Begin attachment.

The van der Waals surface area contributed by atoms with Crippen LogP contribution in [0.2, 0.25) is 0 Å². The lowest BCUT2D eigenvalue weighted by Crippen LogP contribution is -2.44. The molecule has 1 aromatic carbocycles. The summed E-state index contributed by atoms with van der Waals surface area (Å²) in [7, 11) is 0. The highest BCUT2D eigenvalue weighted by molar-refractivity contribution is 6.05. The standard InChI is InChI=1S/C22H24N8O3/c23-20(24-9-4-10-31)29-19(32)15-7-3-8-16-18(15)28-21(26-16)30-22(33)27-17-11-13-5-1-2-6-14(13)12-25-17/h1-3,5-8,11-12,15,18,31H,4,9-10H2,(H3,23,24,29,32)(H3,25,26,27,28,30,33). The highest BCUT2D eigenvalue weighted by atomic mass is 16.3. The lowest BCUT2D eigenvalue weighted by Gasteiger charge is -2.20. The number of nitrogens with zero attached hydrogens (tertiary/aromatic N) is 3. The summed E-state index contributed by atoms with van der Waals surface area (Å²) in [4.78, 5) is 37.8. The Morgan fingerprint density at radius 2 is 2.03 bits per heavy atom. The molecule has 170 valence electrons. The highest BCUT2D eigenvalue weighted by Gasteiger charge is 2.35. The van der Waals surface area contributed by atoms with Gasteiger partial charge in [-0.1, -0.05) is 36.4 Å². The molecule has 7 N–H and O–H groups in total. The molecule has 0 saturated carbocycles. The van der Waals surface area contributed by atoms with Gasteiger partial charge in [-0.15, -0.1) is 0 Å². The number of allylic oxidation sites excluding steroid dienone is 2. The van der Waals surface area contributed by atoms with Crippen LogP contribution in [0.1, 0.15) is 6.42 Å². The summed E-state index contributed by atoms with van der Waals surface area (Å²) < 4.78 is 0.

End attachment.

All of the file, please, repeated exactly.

The van der Waals surface area contributed by atoms with Crippen LogP contribution in [0.2, 0.25) is 0 Å². The lowest BCUT2D eigenvalue weighted by Crippen LogP contribution is -2.44. The molecule has 1 aromatic carbocycles. The summed E-state index contributed by atoms with van der Waals surface area (Å²) in [7, 11) is 0. The highest BCUT2D eigenvalue weighted by molar-refractivity contribution is 6.05. The standard InChI is InChI=1S/C22H24N8O3/c23-20(24-9-4-10-31)29-19(32)15-7-3-8-16-18(15)28-21(26-16)30-22(33)27-17-11-13-5-1-2-6-14(13)12-25-17/h1-3,5-8,11-12,15,18,31H,4,9-10H2,(H3,23,24,29,32)(H3,25,26,27,28,30,33). The highest BCUT2D eigenvalue weighted by atomic mass is 16.3. The lowest BCUT2D eigenvalue weighted by Gasteiger charge is -2.20. The number of nitrogens with zero attached hydrogens (tertiary/aromatic N) is 3. The summed E-state index contributed by atoms with van der Waals surface area (Å²) in [4.78, 5) is 37.8. The Morgan fingerprint density at radius 2 is 2.03 bits per heavy atom. The molecule has 170 valence electrons. The highest BCUT2D eigenvalue weighted by Gasteiger charge is 2.35. The van der Waals surface area contributed by atoms with Gasteiger partial charge in [-0.1, -0.05) is 36.4 Å². The molecule has 7 N–H and O–H groups in total. The molecule has 0 saturated carbocycles. The van der Waals surface area contributed by atoms with Gasteiger partial charge in [-0.15, -0.1) is 0 Å². The number of allylic oxidation sites excluding steroid dienone is 2. The van der Waals surface area contributed by atoms with Crippen LogP contribution in [0.1, 0.15) is 6.42 Å². The summed E-state index contributed by atoms with van der Waals surface area (Å²) < 4.78 is 0.